Tuesday, August 19, 2008

Dear Charlie:

Okay, so I know I'm beating a dead horse. Yeah, I'mma talk about Tropic Thunder again. Because I watched it again, and the more I think about it, the more it slays me. Heh.

The protestors. They're the ones who crack me up the most, I swear. Without even watching the movie, they condemn it for buzz words like "retard" and "blackface". Or even having watched it, they don't "get" it. Why it's funny. Why it's not offensive or intended to denigrate anyone but the actor mentality itself.

It's like this: Robert Downey, Jr. plays Kirk Lazarus, a white Australian method actor, who plays Sgt. Osiris, a rock-throated fast-talking black soldier. At one point, Sgt. Osiris plays yet another character, giving Downey a whopping four personalities to juggle at the same time, which he does without the slightest sign of effort. But the funniest part of the whole deal?

While Kirk Lazarus has absolutely no idea why anyone would question his playing a black man dangerously close to an ebonics-slinging stereotype, he blows his top when Alpa Chino -- an actual black man -- starts knocking back on Australians.

HA! How is that NOT funny??

I mean, seriously. Chino reams Lazarus for portraying the black sergeant as an Uncle Tom, damn-near-pickininny kind of stereo type, which Lazarus brushes off as method acting. But let Chino adopt an Aussie accent and poke at the famous "dingo ate your baby" line, and Lazarus lectures him on crossing lines because that was a true story.

It's classic blame-displacing rationalization, and Lazarus doesn't even realize that he's exposing such a blatant double standard in himself. And Downey's play on it -- with Brandon T. Jackson's enthusiastic help -- is frackin brilliant. But people don't get that.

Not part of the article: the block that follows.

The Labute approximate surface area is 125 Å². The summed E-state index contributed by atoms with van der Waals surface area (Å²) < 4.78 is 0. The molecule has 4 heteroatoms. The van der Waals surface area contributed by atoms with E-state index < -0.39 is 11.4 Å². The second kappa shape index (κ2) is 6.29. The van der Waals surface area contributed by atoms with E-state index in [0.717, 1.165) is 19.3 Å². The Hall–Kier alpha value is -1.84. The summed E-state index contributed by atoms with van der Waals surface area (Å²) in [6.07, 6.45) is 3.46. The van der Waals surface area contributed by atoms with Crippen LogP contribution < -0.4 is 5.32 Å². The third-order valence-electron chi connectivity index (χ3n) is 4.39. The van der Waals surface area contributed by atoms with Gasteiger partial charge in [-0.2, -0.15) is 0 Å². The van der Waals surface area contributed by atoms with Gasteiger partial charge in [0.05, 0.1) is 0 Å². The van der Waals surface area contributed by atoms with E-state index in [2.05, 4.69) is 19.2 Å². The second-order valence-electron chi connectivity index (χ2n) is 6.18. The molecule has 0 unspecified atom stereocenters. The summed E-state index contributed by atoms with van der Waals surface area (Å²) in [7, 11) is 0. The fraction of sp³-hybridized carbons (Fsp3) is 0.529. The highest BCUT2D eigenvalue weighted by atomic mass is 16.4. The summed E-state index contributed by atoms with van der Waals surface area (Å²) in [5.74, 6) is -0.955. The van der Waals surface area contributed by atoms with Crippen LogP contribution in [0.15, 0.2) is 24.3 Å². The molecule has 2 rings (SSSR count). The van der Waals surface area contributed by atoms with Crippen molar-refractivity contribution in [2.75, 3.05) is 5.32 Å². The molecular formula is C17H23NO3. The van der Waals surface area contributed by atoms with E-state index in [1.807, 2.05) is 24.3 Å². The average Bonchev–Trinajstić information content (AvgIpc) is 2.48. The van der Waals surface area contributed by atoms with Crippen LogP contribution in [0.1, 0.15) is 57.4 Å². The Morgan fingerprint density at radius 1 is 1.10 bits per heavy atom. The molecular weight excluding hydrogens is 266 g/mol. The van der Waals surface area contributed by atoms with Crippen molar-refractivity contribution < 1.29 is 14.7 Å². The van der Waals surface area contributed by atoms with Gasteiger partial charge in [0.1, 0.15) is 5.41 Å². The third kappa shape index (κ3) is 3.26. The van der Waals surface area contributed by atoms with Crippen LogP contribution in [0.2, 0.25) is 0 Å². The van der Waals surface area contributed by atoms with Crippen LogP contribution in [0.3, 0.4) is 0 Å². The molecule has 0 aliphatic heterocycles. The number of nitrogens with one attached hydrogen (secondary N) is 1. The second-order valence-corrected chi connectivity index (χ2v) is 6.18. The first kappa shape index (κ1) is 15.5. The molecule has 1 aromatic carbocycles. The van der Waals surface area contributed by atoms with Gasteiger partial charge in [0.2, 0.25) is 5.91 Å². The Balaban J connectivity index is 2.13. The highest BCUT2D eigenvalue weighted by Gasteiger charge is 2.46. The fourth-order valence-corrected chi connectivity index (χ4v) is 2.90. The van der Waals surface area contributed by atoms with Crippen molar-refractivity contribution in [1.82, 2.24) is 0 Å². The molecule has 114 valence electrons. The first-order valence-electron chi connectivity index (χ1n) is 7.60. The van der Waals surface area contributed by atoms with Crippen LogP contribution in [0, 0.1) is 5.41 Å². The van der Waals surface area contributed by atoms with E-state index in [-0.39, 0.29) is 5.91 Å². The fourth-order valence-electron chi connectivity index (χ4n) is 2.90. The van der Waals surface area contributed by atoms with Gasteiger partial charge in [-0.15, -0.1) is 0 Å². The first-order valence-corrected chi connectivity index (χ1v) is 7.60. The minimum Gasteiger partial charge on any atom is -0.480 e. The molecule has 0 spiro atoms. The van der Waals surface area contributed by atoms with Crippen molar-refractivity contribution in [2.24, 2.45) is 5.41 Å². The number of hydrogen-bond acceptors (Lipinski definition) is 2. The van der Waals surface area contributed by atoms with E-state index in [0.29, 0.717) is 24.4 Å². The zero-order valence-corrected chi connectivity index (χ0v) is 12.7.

And the whole retard thing. Oi. Lazarus' spiel on why, if you want an Academy nod, you don't go "full retard" in a movie -- with examples, I kid you not -- could be an equally effective spiel on the portrayal of "mentally challenged" people in movies in general. The Academy doesn't want an actor going full retard in a movie because they don't want to be blacklisted by rights advocates for portraying "special needs" people without any redeeming skill or feature. Ie., without any hope. It's not politically correct.

This over-vocal overprotection is understandable, but misguided. As is most intolerance. Oooohhh, I am SO already feeling the hate-vibes from that one.

The point is that the whole "retard" debate about this flick is moot. Again, the joke is on the actors, on the Academy, not on the characters being portrayed. For crying out loud, it's a spoof, not a personal attack or a nationally publicized dissertation on the limitations of mentally challenged individuals. It's not insulting and insensitive. It's not a hate crime or an invitation to school bullies the country over to beat up and make fun of special education kids. It's...a joke.

Besides, school kids shouldn't be watching this flick, anyway. It very much earns its R rating, which is another reason it's frackin hilarious. I and most of my similar-aged friends are really tired of Hollywood dumbing down adult-centered movies and taking out a few F-bombs to get that coveted and crowd-friendly (and money-generating) PG-13 rating. Why rip the nuts off a ballsy flick? What does that leave?